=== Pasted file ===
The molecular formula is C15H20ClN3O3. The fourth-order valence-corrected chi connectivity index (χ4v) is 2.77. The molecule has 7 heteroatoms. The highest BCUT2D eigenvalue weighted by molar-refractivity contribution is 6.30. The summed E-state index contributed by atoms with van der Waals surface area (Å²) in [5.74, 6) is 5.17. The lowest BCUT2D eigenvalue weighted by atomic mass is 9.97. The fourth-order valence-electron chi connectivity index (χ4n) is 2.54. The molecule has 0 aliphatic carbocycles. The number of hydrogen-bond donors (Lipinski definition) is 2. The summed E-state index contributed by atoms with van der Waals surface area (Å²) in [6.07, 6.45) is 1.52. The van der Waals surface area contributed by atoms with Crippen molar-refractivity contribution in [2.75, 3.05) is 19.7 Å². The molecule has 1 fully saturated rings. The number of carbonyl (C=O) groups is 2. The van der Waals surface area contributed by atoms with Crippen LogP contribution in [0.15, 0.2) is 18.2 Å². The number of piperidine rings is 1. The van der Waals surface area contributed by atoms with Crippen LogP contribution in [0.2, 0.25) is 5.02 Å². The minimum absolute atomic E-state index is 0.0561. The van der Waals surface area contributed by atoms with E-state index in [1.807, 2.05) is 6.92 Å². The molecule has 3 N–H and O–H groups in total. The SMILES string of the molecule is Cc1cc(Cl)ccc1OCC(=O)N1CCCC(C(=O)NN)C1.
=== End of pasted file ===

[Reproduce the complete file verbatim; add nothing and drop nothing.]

The molecular formula is C15H20ClN3O3. The fourth-order valence-corrected chi connectivity index (χ4v) is 2.77. The molecule has 7 heteroatoms. The highest BCUT2D eigenvalue weighted by molar-refractivity contribution is 6.30. The summed E-state index contributed by atoms with van der Waals surface area (Å²) in [5.74, 6) is 5.17. The lowest BCUT2D eigenvalue weighted by atomic mass is 9.97. The fourth-order valence-electron chi connectivity index (χ4n) is 2.54. The molecule has 0 aliphatic carbocycles. The number of hydrogen-bond donors (Lipinski definition) is 2. The summed E-state index contributed by atoms with van der Waals surface area (Å²) in [6.07, 6.45) is 1.52. The van der Waals surface area contributed by atoms with Crippen molar-refractivity contribution in [2.75, 3.05) is 19.7 Å². The molecule has 1 fully saturated rings. The number of carbonyl (C=O) groups is 2. The van der Waals surface area contributed by atoms with Crippen LogP contribution in [0.15, 0.2) is 18.2 Å². The number of piperidine rings is 1. The van der Waals surface area contributed by atoms with Crippen LogP contribution in [0.2, 0.25) is 5.02 Å². The minimum absolute atomic E-state index is 0.0561. The van der Waals surface area contributed by atoms with E-state index in [1.807, 2.05) is 6.92 Å². The molecule has 3 N–H and O–H groups in total. The SMILES string of the molecule is Cc1cc(Cl)ccc1OCC(=O)N1CCCC(C(=O)NN)C1.